“Transparency is an the best first step to prevent misuse in everything,” says Dane Atkinson, CEO of SumAll.com. “Sadly that’s not the case right now and most big companies have enough data to do a match with a data management platform to develop a complete profile on a user. They don’t disclose doing that kind of mapping and many sell their data back out to that ecosystem.”
The most trustworthy companies are the ones that disclose their intents about user data. It’s important to know what’s happening in the background – especially when there are apps involved.
Value placed on user experience
There are consequences that happen when companies focus on data and data alone. The biggest? Customer experiences begin to suffer due to slow page load times and awkward user experiences. According to Alessandro de Zanche, head of audience and advertising systems for News UK, many companies in the digital advertising industry are struggling with these challenges.
As he mentioned in a recent talk, “the perceived benefits of ad block are better user experience, faster page loading, and improved privacy.” More so than the ads themselves, consumers are frustrated with the media experiences that advertisers and brands are creating when they prioritize their own messages.
“We need to re-establish the dialogue with the user,” explains a recap of de Zanche’s talk.
Companies can’t sacrifice user experiences in exchange for targeting and data collection experiences. Consumers will just get frustrated.
Take Uber, as an example. The company updates its surge pricing every five minutes, but in April 2015, this behavior changed: users were getting random surge multipliers throughout the day. Researchers discovered a consistency bug that gave people incorrect prices. This issue went on for six months, until Uber was able to find a resolution. As part of the solution, Uber launched a transparency blog, to provide more insight on pricing decisions to customers.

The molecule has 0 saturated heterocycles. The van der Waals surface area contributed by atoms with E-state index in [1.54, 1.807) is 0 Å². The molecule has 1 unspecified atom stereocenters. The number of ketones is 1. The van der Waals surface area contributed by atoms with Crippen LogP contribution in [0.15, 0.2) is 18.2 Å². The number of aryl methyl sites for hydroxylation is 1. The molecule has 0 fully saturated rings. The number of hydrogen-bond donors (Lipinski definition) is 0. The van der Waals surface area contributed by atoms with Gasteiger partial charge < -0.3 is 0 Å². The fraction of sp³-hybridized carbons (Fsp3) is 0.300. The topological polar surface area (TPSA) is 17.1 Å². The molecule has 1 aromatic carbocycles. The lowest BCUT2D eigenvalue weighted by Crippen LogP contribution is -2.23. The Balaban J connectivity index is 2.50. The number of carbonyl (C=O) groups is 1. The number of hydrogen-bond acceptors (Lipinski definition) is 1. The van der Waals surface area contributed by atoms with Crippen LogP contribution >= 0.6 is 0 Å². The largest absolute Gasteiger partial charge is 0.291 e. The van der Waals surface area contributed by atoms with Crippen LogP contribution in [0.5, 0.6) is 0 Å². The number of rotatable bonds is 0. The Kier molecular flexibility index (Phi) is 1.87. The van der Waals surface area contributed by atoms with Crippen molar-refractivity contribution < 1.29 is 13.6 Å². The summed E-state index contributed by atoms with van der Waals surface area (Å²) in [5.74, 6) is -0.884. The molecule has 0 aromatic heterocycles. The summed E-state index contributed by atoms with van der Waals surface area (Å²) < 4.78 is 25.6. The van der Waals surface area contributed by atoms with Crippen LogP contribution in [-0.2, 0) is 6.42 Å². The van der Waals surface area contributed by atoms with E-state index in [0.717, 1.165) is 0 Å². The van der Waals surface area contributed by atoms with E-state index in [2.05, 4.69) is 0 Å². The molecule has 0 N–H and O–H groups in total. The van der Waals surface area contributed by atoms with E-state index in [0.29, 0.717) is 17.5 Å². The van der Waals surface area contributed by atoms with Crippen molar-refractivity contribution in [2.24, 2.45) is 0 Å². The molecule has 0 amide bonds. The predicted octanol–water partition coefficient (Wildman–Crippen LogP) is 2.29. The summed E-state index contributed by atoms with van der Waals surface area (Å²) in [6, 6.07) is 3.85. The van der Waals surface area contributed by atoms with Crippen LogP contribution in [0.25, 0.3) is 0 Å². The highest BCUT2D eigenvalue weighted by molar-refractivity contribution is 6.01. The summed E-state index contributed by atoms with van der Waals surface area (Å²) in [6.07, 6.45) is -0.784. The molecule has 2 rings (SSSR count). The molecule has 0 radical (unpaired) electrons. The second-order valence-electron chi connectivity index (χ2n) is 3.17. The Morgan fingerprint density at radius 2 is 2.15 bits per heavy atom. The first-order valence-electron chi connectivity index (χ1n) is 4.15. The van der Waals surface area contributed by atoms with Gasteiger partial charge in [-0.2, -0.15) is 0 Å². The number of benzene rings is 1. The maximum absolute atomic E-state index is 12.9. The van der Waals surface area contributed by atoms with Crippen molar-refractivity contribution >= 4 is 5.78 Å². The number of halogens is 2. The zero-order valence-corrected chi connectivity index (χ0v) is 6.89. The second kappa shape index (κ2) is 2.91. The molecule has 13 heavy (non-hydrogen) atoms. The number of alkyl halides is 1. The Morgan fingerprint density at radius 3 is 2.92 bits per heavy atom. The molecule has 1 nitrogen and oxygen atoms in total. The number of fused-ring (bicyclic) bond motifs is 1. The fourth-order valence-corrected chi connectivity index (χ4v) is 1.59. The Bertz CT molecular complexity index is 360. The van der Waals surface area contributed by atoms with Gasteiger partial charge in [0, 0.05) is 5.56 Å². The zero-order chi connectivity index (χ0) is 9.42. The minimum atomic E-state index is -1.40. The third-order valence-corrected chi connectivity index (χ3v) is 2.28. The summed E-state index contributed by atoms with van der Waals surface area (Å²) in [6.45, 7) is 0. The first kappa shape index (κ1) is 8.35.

As a consumer, it’s important to pay attention to the companies that have come to this realization – these will be the products and services that offer a true win-win in offering adequate data protection and mutual value. The less trustworthy companies? They are the companies that are strongarming consumers for more than they should reasonably give.
Potential tradeoffs for using other options
Some products and services may seem better than others at face-value, but what’s happening on the backend? It’s important to keep this perspective in mind when evaluating a free option’s value proposition.
“Freemium services are increasingly popular, but they depend on alternative monetization strategies, which might include data mining, selling user data, or advertising,” says Scott Petry, CEO of security startup, Authentic8. “Paid subscriptions ensure that the users are the primary customers, not advertisers or unknown 3rd parties.”
But more and more companies are experimenting with both models simultaneously, meaning that freemium companies are offering paid options, and paid services are also monetizing data similar to how a free service would.
Consumers should expect to see companies falling on a spectrum. The situation may not be one or the other.
“Industry associations such as the Open Web Application Security Project (OWASP) provide resources for both consumers and providers on best practices,” says Petry. “What providers should do, and what should consumers expect from their providers.”
When it comes to monetization, opportunities with data are still experimental. Companies are testing new waters all the time, and laws are running to keep up.
Consumers should not take their privacy for granted: each individual is his or her own best decision-maker and we should all have the ability to understand how our data is used. When seeking out service, whether free or paid, look for companies that prioritize data transparency. Also, keep up-to-date with the online personal data transparency debate.